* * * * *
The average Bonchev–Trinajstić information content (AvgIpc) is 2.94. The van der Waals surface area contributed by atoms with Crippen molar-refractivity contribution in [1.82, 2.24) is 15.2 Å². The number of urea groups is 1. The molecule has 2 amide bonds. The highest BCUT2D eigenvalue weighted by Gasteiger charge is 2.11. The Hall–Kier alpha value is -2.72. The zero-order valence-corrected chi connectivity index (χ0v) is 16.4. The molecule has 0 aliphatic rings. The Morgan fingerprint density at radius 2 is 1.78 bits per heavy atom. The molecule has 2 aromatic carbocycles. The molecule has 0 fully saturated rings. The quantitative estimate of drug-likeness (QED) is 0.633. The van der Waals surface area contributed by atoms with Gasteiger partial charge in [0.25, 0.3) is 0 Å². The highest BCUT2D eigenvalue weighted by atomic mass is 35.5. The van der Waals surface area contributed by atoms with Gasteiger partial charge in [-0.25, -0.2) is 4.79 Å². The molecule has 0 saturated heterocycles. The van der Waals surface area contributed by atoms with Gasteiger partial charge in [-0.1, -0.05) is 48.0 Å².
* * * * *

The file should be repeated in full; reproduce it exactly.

The average Bonchev–Trinajstić information content (AvgIpc) is 2.94. The van der Waals surface area contributed by atoms with Crippen molar-refractivity contribution in [1.82, 2.24) is 15.2 Å². The number of urea groups is 1. The molecule has 2 amide bonds. The highest BCUT2D eigenvalue weighted by Gasteiger charge is 2.11. The Hall–Kier alpha value is -2.72. The zero-order valence-corrected chi connectivity index (χ0v) is 16.4. The molecule has 0 aliphatic rings. The Morgan fingerprint density at radius 2 is 1.78 bits per heavy atom. The molecule has 2 aromatic carbocycles. The molecule has 0 fully saturated rings. The quantitative estimate of drug-likeness (QED) is 0.633. The van der Waals surface area contributed by atoms with Gasteiger partial charge in [0.25, 0.3) is 0 Å². The highest BCUT2D eigenvalue weighted by atomic mass is 35.5. The van der Waals surface area contributed by atoms with Gasteiger partial charge in [-0.25, -0.2) is 4.79 Å². The molecule has 0 saturated heterocycles. The van der Waals surface area contributed by atoms with Gasteiger partial charge in [-0.1, -0.05) is 48.0 Å².